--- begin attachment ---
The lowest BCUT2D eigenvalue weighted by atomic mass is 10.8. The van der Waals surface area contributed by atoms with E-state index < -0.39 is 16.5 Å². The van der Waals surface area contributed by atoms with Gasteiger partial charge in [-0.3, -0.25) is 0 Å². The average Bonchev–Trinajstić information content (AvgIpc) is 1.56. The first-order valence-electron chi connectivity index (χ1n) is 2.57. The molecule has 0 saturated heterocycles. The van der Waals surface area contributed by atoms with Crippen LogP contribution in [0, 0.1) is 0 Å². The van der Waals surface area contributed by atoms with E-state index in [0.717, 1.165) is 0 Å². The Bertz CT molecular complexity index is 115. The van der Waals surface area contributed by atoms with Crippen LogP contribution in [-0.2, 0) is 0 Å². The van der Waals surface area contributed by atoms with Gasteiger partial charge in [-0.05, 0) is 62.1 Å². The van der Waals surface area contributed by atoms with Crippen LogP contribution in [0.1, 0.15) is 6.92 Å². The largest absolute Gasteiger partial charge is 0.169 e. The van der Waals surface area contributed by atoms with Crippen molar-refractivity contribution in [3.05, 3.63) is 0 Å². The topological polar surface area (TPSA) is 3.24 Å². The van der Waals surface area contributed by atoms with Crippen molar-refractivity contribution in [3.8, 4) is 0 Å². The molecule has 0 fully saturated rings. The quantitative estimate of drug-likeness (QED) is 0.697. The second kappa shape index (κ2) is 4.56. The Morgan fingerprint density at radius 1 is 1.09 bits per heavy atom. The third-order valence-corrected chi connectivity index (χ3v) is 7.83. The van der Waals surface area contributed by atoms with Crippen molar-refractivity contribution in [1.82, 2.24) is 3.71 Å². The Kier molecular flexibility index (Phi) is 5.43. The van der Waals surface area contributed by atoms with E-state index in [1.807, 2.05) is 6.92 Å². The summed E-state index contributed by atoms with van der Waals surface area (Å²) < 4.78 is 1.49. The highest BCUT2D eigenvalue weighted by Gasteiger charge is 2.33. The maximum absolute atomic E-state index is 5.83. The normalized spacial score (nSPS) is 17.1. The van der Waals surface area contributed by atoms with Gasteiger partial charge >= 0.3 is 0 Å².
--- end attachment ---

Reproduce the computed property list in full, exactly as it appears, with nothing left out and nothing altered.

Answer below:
The lowest BCUT2D eigenvalue weighted by atomic mass is 10.8. The van der Waals surface area contributed by atoms with E-state index < -0.39 is 16.5 Å². The van der Waals surface area contributed by atoms with Gasteiger partial charge in [-0.3, -0.25) is 0 Å². The average Bonchev–Trinajstić information content (AvgIpc) is 1.56. The first-order valence-electron chi connectivity index (χ1n) is 2.57. The molecule has 0 saturated heterocycles. The van der Waals surface area contributed by atoms with Crippen LogP contribution in [0, 0.1) is 0 Å². The van der Waals surface area contributed by atoms with E-state index in [0.717, 1.165) is 0 Å². The Bertz CT molecular complexity index is 115. The van der Waals surface area contributed by atoms with Crippen LogP contribution in [-0.2, 0) is 0 Å². The van der Waals surface area contributed by atoms with Gasteiger partial charge in [-0.05, 0) is 62.1 Å². The van der Waals surface area contributed by atoms with Crippen LogP contribution in [0.1, 0.15) is 6.92 Å². The largest absolute Gasteiger partial charge is 0.169 e. The van der Waals surface area contributed by atoms with Crippen molar-refractivity contribution in [3.05, 3.63) is 0 Å². The topological polar surface area (TPSA) is 3.24 Å². The van der Waals surface area contributed by atoms with Crippen molar-refractivity contribution in [3.8, 4) is 0 Å². The molecule has 0 fully saturated rings. The quantitative estimate of drug-likeness (QED) is 0.697. The second kappa shape index (κ2) is 4.56. The Morgan fingerprint density at radius 1 is 1.09 bits per heavy atom. The third-order valence-corrected chi connectivity index (χ3v) is 7.83. The van der Waals surface area contributed by atoms with Crippen molar-refractivity contribution in [1.82, 2.24) is 3.71 Å². The Kier molecular flexibility index (Phi) is 5.43. The van der Waals surface area contributed by atoms with E-state index in [1.807, 2.05) is 6.92 Å². The summed E-state index contributed by atoms with van der Waals surface area (Å²) < 4.78 is 1.49. The highest BCUT2D eigenvalue weighted by Gasteiger charge is 2.33. The maximum absolute atomic E-state index is 5.83. The normalized spacial score (nSPS) is 17.1. The van der Waals surface area contributed by atoms with Gasteiger partial charge >= 0.3 is 0 Å².